Budget week also turned out to be a week of notable deals. PSA, French owner of Peugeot and Citroën, went ahead with its €2.2 billion takeover of Vauxhall and Opel from General Motors, creating ‘a new European giant to challenge Volkswagen’, according to the spin, and new fears for those who foresee post-Brexit attrition of the British motor industry. By way of reassurance, PSA boss Carlos Tavares said a hard Brexit is an ‘opportunity’ — to beef up the domestic supply chain while reducing component imports from the EU — and that ‘I trust Vauxhall workers’ to improve their productivity. That last bit sounded to me more like a threat to their jobs.
Then came the agreed merger of Aberdeen Asset Management and Edinburgh-based Standard Life to create what really will be a European giant of the investment sector, with £660 billion under management. Chaired by wily Whitehall veteran Sir Gerry Grimstone, Standard Life has moved a long way from its 19th-century origins but steered a steady course since its 2006 demutual-isation. Emerging markets specialist Aberdeen, by contrast, is the mercurial creation of entrepreneur Martin Gilbert, and has had more downs than ups in recent years. Together, even after cost-saving job cuts, they will form the pre-eminent financial institution north of the border — but don’t expect them to move into the space left by Scottish banks that formerly competed for that title. One of Standard Life’s few strategic mishaps was to start a bank of its own in 1998; the unhappy venture was sold a decade later to Barclays, which demolished it.
Taxing the gig economy
As for the Budget, what caught my eye was the Chancellor’s move to claw bigger National Insurance contributions from the growing multitude of self-employed, as a step towards catching the so-called ‘gig economy’ in the tax net. There’s a big issue here: there are now five million of us self-employed (and almost a million using ‘single–person companies’) all paying less tax and NI than we might have done if we were employed to do much the same work in the old-fashioned way. Meanwhile, there’s huge growth in Airbnb lettings, parking-space rentals and other ways of monetising personal assets and skills — largely outside the purview of HMRC.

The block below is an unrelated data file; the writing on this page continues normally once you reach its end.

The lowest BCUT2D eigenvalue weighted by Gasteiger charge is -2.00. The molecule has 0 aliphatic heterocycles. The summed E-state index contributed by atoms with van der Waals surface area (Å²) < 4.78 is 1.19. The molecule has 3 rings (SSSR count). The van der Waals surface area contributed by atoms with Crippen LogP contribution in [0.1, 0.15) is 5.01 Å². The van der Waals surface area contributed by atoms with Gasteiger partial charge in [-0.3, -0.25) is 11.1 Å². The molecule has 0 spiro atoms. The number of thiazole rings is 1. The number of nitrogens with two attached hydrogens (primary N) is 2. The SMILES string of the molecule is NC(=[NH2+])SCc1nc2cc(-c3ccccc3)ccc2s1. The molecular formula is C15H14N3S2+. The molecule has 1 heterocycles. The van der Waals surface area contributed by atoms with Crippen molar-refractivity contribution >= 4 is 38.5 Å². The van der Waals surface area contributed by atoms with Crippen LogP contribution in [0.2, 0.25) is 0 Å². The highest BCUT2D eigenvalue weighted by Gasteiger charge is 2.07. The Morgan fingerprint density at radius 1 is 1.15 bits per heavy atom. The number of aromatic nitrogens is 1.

You might argue that the self-employed enjoy less security than the employed, so it’s fair they contribute less; you might argue that the ‘sharing economy’ is a nifty pocket-money source for hard-pressed families, and that tax grabs will swiftly kill it. But revenue-starved Chancellor Hammond will retort that all income and commerce, however novel in form, must be taxed unless specifically exempted, otherwise government can’t make ends meet: tax should keep pace with changing patterns of life and technology. Thus Microsoft founder Bill Gates recently proposed that if robots are replacing humans in business, then companies operating robots should pay income tax on their behalf. Back in 1991, Chancellor Norman Lamont had an even better idea, though at the time it was scorned: a tax on mobile phones. Think what a massive revenue earner that would have been by now.
Set to self-destruct?
Overvalued dotcom stocks hardly make headlines these days. But the New York debut of Snap Inc — parent of Snapchat, the social media site designed to make embarrassing selfies self-destruct — really wins a coconut. Launched at $17, the shares traded up to $29, giving a valuation of $30 billion which, as one US commentator observed, made Facebook, Amazon and Google’s parent Alphabet look like ‘bargain-basement value stocks’. Snapchat has no obvious prospect of breaking into profit, but in dotcom la-la land, analysts look instead at the ratio of market value to sales: for Snapchat that ratio turns out to be six times higher than Facebook’s. Another measure is market value per user, of which Snapchat claims 158 million; on that basis, the valuation is also six times what Facebook paid for the rival Instagram site in 2012.
Doubters say Snapchat could rapidly be overtaken by the next social media fad and that its potential growth in user numbers is limited by demographics: there just aren’t enough ‘millennials’ out there with nothing better to do. Even if it endures, it may go the way of Twitter — which has priceless daily publicity from the White House but mounting losses and a share price stuck far below its 2013 flotation level. What’s more, Snap Inc’s public shares carry no voting rights, so investors have no say in its future. In fact the whole thing looks mad. But what do I know of the youth of today — two of whom, Snapchat founders Evan Spiegel, 26, and Bobby Murphy, 28, are now worth $4 billion each?
Another eye-catcher, not least for the gratuitous picture opportunities it offered, was the sale of Agent Provocateur to a group led by Sports Direct tycoon Mike Ashley. But the terms of this one are ‘preposterous’, or so said the lingerie brand’s founder, Joe Corré. Well, yes — if for a horrible moment you imagine portly Ashley wearing the Provocateur product, in the way that he likes to be seen wearing the Newcastle United strip he also sells.
Ashley’s name is enough to taint any deal these days, whatever he’s wearing, but in fact the villain of this one appears to be the seller, 3i, rather than the buyer, Four Marketing, of which Ashley holds 25 per cent. 3i is a private equity firm, formerly owned by the high-street banks, that has latterly acquired what I have called ‘a shark-like reputation’. In this case it deployed a device called a ‘pre-pack administration’, an insolvency scheme that allows a failing business’s assets to be sold while leaving unpaid its debts to suppliers, banks and the taxman. ‘A phenomenal swath of litigation’ is bound to follow, growls Corré. But Ashley and his pals are just snapping up 3i’s bargain lingerie offer.